Like most nerds, I read “xkcd” pretty religiously.
And last Monday’s panel was one of the funniest ever – “Every Major’s Terrible”. Go ahead, sing it to the tune of Gilbert and Sullivan’s “Modern Major General” (or “Supercalifragilisticexpialidocious”, if that’s what you know). Click on it to go to the original site, if my print is too small.
I love it.
Of course, cartoonist Randall Munroe is not only a brilliant cartoonist (I mean, the guy gives a stick figure more personality than a page full of Ken Weiner’s R-Crumb-derivative visual overemoting does) – but he’s a math snob. HIs strip constantly and positively ooozes contempt for humanities and liberal arts majors.
Which is fine – everyone brings their prejudices to the table. And as we creep up toward the inevitable deflation of the education bubble, Munroe’s particular peccadillo is hardly rare; you see it in blogs and hear it on talk shows constantly; “it makes no sense to go deeply into debt to get an arts/humanities/social sciences degree that will never earn you a living.”
The response to that statement, really, is a series of questions:
“Does it ever make sense to go into debt for any degree?” Sure, potentially; it depends on how much debt, and what the return on that investment actually is. $50K in debt for a biomedical engineering degree that will have the student earning six figures not too long after graduation? Go for it.
How about $50K for a BA in Music or $10K for a degree in Computer Science, or $100K to go through eight years of school for a PhD in Folklore? Seems stupid, doesn’t it?
Well, it really depends on two more questions: What is “Education”, and what is “Return on Investment”?
Let’s look at both of ‘em.
What is “Education”? Munroe has the same conceit most academics have; your degree defines you.
Back in college, I had a friend – a business major – who used to sneer at my English major (without, by the way, any intention of becoming an English teacher or professor). ”Hah, Berg”, he used to say. ”I’ll be making big money right out of college, and you’ll be working in a bowling alley”.
He wasn’t much of a “friend”, come to think of it.
25 years on? He’s a customer service manager for a health insurance company – which is, to be fair, something for which a BA in Business is perfectly adequate preparation. Not sure how happy he is . I design software – something for which a BA in English was no preparation whatsoever?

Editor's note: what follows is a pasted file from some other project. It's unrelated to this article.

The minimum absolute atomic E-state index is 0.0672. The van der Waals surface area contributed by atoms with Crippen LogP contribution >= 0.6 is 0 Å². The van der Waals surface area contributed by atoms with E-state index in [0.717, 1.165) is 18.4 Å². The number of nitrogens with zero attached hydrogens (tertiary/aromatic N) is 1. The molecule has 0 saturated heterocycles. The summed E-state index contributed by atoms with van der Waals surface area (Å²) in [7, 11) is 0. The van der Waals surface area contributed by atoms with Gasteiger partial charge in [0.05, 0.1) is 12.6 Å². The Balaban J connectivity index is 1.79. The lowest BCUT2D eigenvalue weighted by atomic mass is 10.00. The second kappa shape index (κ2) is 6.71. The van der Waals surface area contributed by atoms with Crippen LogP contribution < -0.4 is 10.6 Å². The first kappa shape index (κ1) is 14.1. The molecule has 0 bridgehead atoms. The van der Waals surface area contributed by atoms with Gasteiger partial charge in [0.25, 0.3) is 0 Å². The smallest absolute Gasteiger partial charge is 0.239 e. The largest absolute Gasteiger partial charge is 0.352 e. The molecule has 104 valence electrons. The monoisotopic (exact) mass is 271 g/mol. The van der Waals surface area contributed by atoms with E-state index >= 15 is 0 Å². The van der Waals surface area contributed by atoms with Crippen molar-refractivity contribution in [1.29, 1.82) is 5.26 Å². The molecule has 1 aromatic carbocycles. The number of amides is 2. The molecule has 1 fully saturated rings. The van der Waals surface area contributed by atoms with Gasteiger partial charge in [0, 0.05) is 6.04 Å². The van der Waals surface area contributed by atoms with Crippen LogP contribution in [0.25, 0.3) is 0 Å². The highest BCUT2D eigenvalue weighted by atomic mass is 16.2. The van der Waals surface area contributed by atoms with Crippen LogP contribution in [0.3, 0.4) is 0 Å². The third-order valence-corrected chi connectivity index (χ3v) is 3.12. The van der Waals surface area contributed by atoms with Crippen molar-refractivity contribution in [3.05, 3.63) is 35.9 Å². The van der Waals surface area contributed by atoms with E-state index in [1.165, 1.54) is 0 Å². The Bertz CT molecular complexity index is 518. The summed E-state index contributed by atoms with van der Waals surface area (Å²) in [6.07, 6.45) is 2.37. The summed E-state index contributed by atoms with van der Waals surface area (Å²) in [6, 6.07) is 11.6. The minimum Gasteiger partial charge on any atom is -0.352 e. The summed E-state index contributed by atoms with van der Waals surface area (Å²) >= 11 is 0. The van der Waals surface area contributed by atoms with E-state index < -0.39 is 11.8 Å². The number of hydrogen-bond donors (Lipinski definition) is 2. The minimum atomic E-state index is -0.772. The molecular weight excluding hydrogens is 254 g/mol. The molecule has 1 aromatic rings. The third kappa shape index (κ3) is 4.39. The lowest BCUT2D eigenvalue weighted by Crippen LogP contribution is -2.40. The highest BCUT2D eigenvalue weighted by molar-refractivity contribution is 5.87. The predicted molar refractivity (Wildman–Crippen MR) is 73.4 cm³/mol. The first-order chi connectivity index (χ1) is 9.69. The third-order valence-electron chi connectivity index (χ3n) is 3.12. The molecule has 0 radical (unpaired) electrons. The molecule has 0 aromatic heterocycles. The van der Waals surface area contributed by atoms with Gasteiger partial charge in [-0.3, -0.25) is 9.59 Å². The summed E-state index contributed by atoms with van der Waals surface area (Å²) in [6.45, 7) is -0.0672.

In and of itself, no. But in my degree – and my related minors in German and History – I started polishing up my ability to think - to look at a problem and tear it down into logical components. Which was a no-brainer when it came to being a reporter and producer. And which paved my way to taking those skills and break down the problem of switching into technical writing, and then User Experience work.
I’m not the only one, of course. The person with the $100K in debt for a PhD in Folklore? That person was one of my mentors in my current career. He doesn’t do much work in folklore, but he has pretty much paid off those student loans with a bunch left over – so if “money” and “respect in a non-academic field” are valid measures, this guy has blown the lid off the gauge.
The guy with the music degree? Computer programmer, very talented, self-taught in the field, paid very well, and enjoys the hell out of his career.
So if you view “Education” as “preparation for a job”, then there are definitely better degrees than Arts and Humanities. If you view it as “learning how to think”, then your answer may be different…
….and lead you to a different question altogether; “are there cheaper ways to learn to “think” than accruing $30-100K in debt”? I was lucky enough to get out of college without significant debt. My kids won’t be so lucky. Should they treat education as a trade school?
That – not “should I major in English or Computer Science” – is the tough question.
Well, that and…
How Do You Define “Return On Investment” - Now, I’m a little biased. My “investment”, at least financially, paid for itself at my first job, financially.
How about the computer science major with the fairly minuscule debt who left college directly into an upper-middle-class income?
Well, he was pretty miserable. Hated it. Loved the money, of course, but hated the field. Made good money, but was bored out of his mind. Made up for it by getting into a relationship that led to a marriage that is now (just between you and I) pretty miserable and expensive. His education returned a pretty fair financial investment, but almost nothing in terms of the whole “who I am and what I really think I should do in this world” bit, which is a question whose interest, over the years, adds up just as surely as interest on student loans or bills that pile up because you don’t have the education to get a better job.
None of which is to say, of course, that this world doesn’t have blissfully happy electrical engineers, or anthropology majors walking around with six figures in debt and prescriptions for prozac besides.
But the most important questions about education today, as we near the peak of the education bubble, really are…:
- Does it make you a better person, as an individual, a provider for yourself and any future family, and member of our society?
- Does it do it at a cost that will, for years, drag you down as an individual, a provider and member of society?
- What balance works for you?
Which is a hell of a question to ask people when they’re 18 years old.
I will, of course, be humming “Every Major’s Terrible” all day.